<b>Rahul Johri</b>, Senior VP & GM - South Asia, Discovery Networks Asia-Pacific
It is still early days of digitisation in the metros, let it play out and shortly we will experience the changes. Both viewers and broadcasters will get the advantage. Viewers will get to choose what they want to watch and many more channels will be placed now. The fact of the matter is content is king and now with digitisation, you will get to see more and more mature content.
It is still early days of digitisation in the metros, let it play out and shortly we will experience the changes. Both viewers and broadcasters will get the advantage. Viewers will get to choose what they want to watch and many more channels will be placed now. The fact of the matter is content is king and now with digitisation, you will get to see more and more mature content.Having joined Discovery Networks Asia-Pacific in 2001, Rahul Johri currently leads its South Asia operations. He is responsible for the overall growth strategy of the factual and lifestyle portfolio, including Discovery Channel, Animal Planet, TLC, Discovery Science, Discovery Turbo, Discovery HD World, Discovery Tamil and Discovery Kids. He has also been the driving force behind the Networks’ localisation strategy and the launch of multiple language feeds across brands and expanding their nationwide penetration. His recent initiative, the launch of Discovery Kids channel, has received industry wide applaud.
In conversation with exchange4media’s Abid Hasan, Johri speaks about the positive effects of digitisation, Discovery Kids channel and its content, localization strategy and more... Q. How is the lifestyle genre space shaping up in India? What are the key growth drivers?
Q. In a previous interview you had said that “post digitisation, there will be opportunity to provide specialised content and everybody will be the gainer as revenue is concerned”. Comment.
The fact of the matter is content is king and now with digitisation, you will get to see more and more mature content.
Q. How do you think the digitisation process is panning out in India? What are your expectations from the second phase, do you see any roadblocks?
I don’t think there is any roadblock; when technology arrives there is no roadblock, so once the time for technology comes, technology arrives.
Q. What is the objective behind launching ‘Mystery Hunters’? Do you think it has enough to engage today’s kids with short attention spans?
Indian kids are the same as kids in other countries and they are extremely curious about lots of things. The current landscape is dominated by one or two animated shows and there is no variety at all. Who will satisfy the curiosity of kids? The USP of Discovery Kids is that we provide them variety with knowledge.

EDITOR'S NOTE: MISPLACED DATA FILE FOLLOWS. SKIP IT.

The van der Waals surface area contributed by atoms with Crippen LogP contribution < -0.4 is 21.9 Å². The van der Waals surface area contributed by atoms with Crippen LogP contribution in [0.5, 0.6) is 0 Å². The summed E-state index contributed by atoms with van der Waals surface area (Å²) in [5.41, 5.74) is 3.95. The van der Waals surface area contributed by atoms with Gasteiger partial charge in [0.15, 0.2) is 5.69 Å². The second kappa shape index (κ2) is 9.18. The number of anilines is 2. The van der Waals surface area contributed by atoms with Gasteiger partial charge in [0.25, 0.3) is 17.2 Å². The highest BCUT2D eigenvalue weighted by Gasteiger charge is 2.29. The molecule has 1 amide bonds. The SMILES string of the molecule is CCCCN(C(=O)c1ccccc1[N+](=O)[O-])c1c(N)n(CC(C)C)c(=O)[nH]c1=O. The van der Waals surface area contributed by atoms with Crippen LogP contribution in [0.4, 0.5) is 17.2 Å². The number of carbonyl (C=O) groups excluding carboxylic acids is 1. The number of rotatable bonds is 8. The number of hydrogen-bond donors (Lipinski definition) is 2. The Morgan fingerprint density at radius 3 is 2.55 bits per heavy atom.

Q. What is your promotion strategy for ‘Mystery Hunters’? What media mix are you focusing on to touch base with your primary TG - kids?
Q. How important is local programming to your strategy? What India-specific shows can we expect to see in 2013?
All our channels are international channels; the viewers come to see international content and not just Indian content. The entire programming mix also contains a certain amount of Indian content. As we are producing lots of programmes, the bank of Indian content will grow and you will see more and more of Indian content.
Q. Discovery had recently tied up with the movie ‘Jab Tak Hai Jaan’ in a very innovative manner. Are there more such partnerships in the pipeline?
Q. Over the last few years you have launched 4-5 channels, four new language feeds across multiple brands? How do you see the year 2012, and what are the key focus areas of Discovery and Discovery Kids for 2013?
I can’t give you specific plans for 2013, but we are evaluating at all times. I think we have enough number of channels (eight) and we would like to establish those eight channels, but at the same time we will continue to evaluate new opportunities.
Besides ‘Mystery Hunters’ on Discovery Kids, we have other programmes such as ‘Sally Bollywood’, ‘Maya’ and ‘Howzzatt’, which are doing well. You will also see more programmes such as ‘Billu and Munna’ and ‘KIM’ in the coming year. All these programmes will offer with lots of variety and of course good quality of content.
We are also evaluating ourself in terms of regional languages; right now we are available in Tamil, Hindi, English and Bengali. Marathi language is a very big market, but we are currently covering Maharashtra through our Hindi feed. We have some metrics internally and we are evaluating that.
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